June 24, 2013

Supreme Court Decides Fisher v. University of Texas at Austin

On June 24, 2013, the U.S. Supreme Court held that the Fifth Circuit erred in failing to review a university's approach to considering race in the undergraduate admissions process under the proper strict scrutiny standard, under which courts should not defer to a university in determining whether the process is narrowly tailored to meet the stated goal of diversity.

Petitioner applied for admission to the University of Texas at Austin's 2008 entering class. Beginning in June 2004, the University determined that it would resume race-conscious considerations in the admissions process because it lacked a "critical mass" of minority students. The University used two indices in the admissions process—an Academic Index and a Personal Achievement Index. The Personal Achievement Index included factors such as extra-curricular activities, work experience, and life circumstances such as "growing up in a single-parent home, speaking a language other than English at home, significant family responsibilities assumed by the applicant, and the general socioeconomic condition of the student's family." Race was also taken into account in the Personal Achievement Index, but was not assigned a numeric value. A student's admission was determined by charting the student's Academic Index and Personal Achievement Index and accepting all students that fell above a certain line.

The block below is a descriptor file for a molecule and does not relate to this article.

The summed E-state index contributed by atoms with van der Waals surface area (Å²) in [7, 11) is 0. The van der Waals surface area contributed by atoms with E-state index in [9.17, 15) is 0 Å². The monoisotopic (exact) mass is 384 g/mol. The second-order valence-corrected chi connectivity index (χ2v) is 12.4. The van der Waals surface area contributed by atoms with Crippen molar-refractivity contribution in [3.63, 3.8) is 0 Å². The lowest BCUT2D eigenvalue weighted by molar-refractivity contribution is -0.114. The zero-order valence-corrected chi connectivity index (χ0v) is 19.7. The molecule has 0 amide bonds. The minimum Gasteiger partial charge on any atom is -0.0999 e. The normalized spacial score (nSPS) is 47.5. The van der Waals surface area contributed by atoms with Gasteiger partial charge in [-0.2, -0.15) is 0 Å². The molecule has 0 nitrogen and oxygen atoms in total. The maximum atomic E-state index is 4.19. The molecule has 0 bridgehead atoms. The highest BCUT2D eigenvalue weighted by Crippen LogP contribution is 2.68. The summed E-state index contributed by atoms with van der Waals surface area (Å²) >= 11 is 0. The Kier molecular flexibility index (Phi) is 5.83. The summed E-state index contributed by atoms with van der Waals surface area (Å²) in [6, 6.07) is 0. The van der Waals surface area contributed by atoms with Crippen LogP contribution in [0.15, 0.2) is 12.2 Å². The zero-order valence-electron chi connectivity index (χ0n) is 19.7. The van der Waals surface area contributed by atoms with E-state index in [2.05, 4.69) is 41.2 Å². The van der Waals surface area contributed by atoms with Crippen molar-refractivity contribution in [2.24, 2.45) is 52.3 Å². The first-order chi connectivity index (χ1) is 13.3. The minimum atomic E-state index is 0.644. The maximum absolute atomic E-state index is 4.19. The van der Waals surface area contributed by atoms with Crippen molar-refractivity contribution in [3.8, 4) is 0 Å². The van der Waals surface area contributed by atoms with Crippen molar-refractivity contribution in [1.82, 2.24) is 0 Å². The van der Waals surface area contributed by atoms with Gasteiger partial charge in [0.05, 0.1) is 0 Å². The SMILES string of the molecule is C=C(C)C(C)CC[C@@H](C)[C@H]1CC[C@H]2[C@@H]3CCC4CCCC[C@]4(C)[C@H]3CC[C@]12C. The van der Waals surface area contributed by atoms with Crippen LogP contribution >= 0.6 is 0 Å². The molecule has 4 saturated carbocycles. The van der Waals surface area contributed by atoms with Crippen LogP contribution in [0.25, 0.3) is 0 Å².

After Petitioner was rejected from the University, she filed a lawsuit against the institution and various institution officials alleging that consideration of race in the admissions process violated the Equal Protection Clause.

The district court granted the University's motion for summary judgment, and the Fifth Circuit affirmed. The Fifth Circuit applied deference in analyzing both the definition of the compelling interest and whether the implementation was narrowly tailored. As part of the deference accorded by the court, it presumed that the University acted in good faith in implementing the reintroduction of race as a factor in the admissions process.

The Supreme Court held that the Fifth Circuit had not applied the proper standard of strict scrutiny required by its previous jurisprudence, including Grutter and Bakke. The Fifth Circuit was correct in concluding that courts should defer to a university's "educational judgment that such diversity is essential to its education mission" according to Grutter. The Court emphasized that "[t]here is disagreement as to whether Grutter was consistent with the principles of equal protection in approving this compelling interest in diversity," but the parties did not ask the Court to revisit that issue.

Once the goal of student diversity is established as consistent with strict scrutiny, courts must also determine that "the admissions process meets strict scrutiny in is implementation"—i.e., that the "means chosen by the University to attain diversity are narrowly tailored to that goal." In this stage of the analysis, Courts must not defer to the University. "A plaintiff, of course, bears the burden of placing the validity of a university's adoption of an affirmative action plan in issue. But strict scrutiny imposes on the university the ultimate burden of demonstrating, before turning to racial classifications, that available, workable race-neutral alternatives do not suffice."

The case was remanded to the Fifth Circuit for reconsideration of the issues under the proper standard.

Justice Kennedy delivered the opinion of the Court, in which Chief Justice Roberts and Justices Scalia, Thomas, Breyer, Alito, and Sotomayor joined. Justices Scalia and Thomas filed concurring opinions. Justice Ginsburg filed a dissenting opinion. Justice Kagan took no part in the consideration or decision of the case.

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